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Oklahoma tribes warn commercial gaming could bring $150M annual loss in fees to state


ov. Kevin Stitt would be putting $150 million per year in exclusivity fees at risk should he and lawmakers allow a commercial gaming operator into the state, Cherokee Principal Chief Chuck Hoskin Jr. said Tuesday.

Hoskin’s comments were in response to statements from Stitt about commercial operators’ interest in opening casinos in the state.

“Commercial operators have proactively reached out and shown interest in Oklahoma’s market,” Stitt told the Tulsa World on Tuesday in a statement. “One operator explicitly told me over the phone he’d sign a deal tomorrow at an 18% fee, and this business person is eager because his offer is a low rate for what his casinos are paying on average across the nation.”

Stitt and the state’s American Indian tribes are at an impasse regarding their gaming compacts. Stitt believes they expire Jan. 1 and need to be renegotiated. He said the operation of Class III gaming after Jan. 1 without a compact would be illegal.

The tribes disagree, saying the compacts automatically renew, but they are willing to discuss changes if Stitt makes that concession. They plan to continue gaming operations as normal on Jan. 1.

More than 130 gaming operations in the state are run by tribes, generating millions in exclusivity fees for the state. In exchange for substantial exclusivity, they pay rates ranging from 4 percent to 10 percent for Class III games, which include slot machines, roulette and craps. Tribes also operate Class II games, which include electronic bingo, and do not pay exclusivity fees to the state on them.

Hoskin said the Oklahoma gaming market already has a great deal of saturation and competition. Tribes have spent billions of dollars on developing gaming facilities.

“For the state to actively recruit for-profit gaming corporations to compete with Oklahoma’s tribal nations, it would require significant changes to our laws by members of the state Legislature,” said Muscogee (Creek) Nation Principal Chief James Floyd.

“Furthermore, removing the exclusivity agreement with our tribes also effectively removes the constraints of a nation’s boundaries on where a gaming facility may be constructed,” Floyd said. “Gov. Stitt is potentially opening up all of Oklahoma for gaming on every corner of every neighborhood in any part of the state.”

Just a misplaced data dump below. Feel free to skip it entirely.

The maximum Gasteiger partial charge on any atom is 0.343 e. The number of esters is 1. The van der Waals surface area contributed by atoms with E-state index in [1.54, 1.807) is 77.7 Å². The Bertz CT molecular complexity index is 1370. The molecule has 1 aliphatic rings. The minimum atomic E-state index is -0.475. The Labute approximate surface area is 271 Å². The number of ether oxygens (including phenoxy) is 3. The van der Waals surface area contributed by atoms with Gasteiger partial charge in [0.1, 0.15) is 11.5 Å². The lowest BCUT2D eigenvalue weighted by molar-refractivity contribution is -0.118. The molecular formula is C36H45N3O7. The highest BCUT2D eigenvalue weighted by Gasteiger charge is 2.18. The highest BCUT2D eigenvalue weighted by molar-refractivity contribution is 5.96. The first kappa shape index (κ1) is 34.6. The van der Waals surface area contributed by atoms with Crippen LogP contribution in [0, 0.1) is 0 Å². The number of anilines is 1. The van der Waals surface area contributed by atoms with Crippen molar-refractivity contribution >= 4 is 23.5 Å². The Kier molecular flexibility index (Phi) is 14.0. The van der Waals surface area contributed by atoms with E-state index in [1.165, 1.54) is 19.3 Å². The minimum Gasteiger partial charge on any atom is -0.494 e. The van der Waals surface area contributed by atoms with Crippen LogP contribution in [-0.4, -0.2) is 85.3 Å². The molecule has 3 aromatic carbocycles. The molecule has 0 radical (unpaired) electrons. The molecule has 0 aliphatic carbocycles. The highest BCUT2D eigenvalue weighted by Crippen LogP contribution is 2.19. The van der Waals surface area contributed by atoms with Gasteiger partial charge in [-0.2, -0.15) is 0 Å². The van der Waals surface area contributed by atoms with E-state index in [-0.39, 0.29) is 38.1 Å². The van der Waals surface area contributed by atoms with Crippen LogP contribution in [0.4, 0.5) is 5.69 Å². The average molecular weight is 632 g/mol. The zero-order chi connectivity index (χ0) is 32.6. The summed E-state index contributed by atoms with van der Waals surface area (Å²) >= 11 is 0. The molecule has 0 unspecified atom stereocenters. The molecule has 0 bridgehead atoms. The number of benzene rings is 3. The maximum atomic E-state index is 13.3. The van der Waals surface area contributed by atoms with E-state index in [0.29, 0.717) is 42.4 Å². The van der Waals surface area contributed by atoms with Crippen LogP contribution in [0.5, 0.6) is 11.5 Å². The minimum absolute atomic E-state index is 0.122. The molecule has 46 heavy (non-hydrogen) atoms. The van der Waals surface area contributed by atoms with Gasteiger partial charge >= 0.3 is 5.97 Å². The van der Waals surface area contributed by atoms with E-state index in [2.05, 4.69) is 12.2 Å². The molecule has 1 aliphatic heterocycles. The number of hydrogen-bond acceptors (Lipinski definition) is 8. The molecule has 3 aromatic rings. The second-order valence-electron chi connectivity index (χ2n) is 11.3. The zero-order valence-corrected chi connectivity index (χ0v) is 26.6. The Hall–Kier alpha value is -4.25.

Matthew Morgan, Oklahoma Indian Gaming Association chairman and executive officer for policy development and gaming for the Chickasaw Nation, called Stitt’s remarks disappointing. He said tribes live, work and invest in the state of Oklahoma.

“He has a strong partnership in the state,” Morgan said. “Any commercial operator that is out of state isn’t living here, isn’t investing here, isn’t working together hand in hand with local communities to better Oklahoma.”

Stephen Greetham, senior counsel for the Chickasaw Nation, said it would be difficult to imagine a private, for-profit corporation investing in schools, health care, roads, infrastructure and education like the tribes do.

Allowing commercial gaming in the state would require legislative approval. Greetham said if commercial gaming were allowed, it would breach the compacts and result in a $150 million annual loss for the state in exclusivity fees. “I don’t know what to make of Gov. Stitt’s public comments,” Greetham said. “They are all over the map.”

Chickasaw Nation Gov. Bill Anoatubby was also asked about Stitt’s remarks. “Tribes have invested millions of dollars in facilities and infrastructure, helping tribal gaming become an increasingly important engine for economic development across Oklahoma, and particularly in rural Oklahoma,” Anoatubby said. “Growth in tribal economic development has been a win-win for the state and tribes. It’s a testament to what we can accomplish when we work together,” he said.



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